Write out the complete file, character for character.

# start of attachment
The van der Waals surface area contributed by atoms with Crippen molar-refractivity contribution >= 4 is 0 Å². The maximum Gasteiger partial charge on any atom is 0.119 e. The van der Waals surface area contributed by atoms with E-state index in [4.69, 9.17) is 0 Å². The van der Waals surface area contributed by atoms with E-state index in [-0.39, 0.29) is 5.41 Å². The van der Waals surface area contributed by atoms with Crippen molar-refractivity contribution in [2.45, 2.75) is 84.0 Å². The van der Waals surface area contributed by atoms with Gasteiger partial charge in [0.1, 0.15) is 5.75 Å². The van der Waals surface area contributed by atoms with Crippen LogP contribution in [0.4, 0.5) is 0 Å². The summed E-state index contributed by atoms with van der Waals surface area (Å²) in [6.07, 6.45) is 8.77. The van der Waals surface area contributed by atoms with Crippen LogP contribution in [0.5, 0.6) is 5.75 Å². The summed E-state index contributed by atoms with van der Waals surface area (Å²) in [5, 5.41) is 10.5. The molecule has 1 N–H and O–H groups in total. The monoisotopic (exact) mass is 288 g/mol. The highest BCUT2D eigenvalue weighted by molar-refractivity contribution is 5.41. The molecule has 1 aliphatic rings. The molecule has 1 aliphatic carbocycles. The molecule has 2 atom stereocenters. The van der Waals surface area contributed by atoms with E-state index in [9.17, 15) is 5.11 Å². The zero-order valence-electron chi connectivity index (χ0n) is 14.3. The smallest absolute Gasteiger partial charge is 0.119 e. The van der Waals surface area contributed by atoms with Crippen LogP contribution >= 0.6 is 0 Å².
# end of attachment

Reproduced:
The van der Waals surface area contributed by atoms with Crippen molar-refractivity contribution >= 4 is 0 Å². The maximum Gasteiger partial charge on any atom is 0.119 e. The van der Waals surface area contributed by atoms with E-state index in [4.69, 9.17) is 0 Å². The van der Waals surface area contributed by atoms with E-state index in [-0.39, 0.29) is 5.41 Å². The van der Waals surface area contributed by atoms with Crippen molar-refractivity contribution in [2.45, 2.75) is 84.0 Å². The van der Waals surface area contributed by atoms with Gasteiger partial charge in [0.1, 0.15) is 5.75 Å². The van der Waals surface area contributed by atoms with Crippen LogP contribution in [0.4, 0.5) is 0 Å². The summed E-state index contributed by atoms with van der Waals surface area (Å²) in [6.07, 6.45) is 8.77. The van der Waals surface area contributed by atoms with Crippen LogP contribution in [0.5, 0.6) is 5.75 Å². The summed E-state index contributed by atoms with van der Waals surface area (Å²) in [5, 5.41) is 10.5. The molecule has 1 N–H and O–H groups in total. The monoisotopic (exact) mass is 288 g/mol. The highest BCUT2D eigenvalue weighted by molar-refractivity contribution is 5.41. The molecule has 1 aliphatic rings. The molecule has 1 aliphatic carbocycles. The molecule has 2 atom stereocenters. The van der Waals surface area contributed by atoms with E-state index in [9.17, 15) is 5.11 Å². The zero-order valence-electron chi connectivity index (χ0n) is 14.3. The smallest absolute Gasteiger partial charge is 0.119 e. The van der Waals surface area contributed by atoms with Crippen LogP contribution >= 0.6 is 0 Å².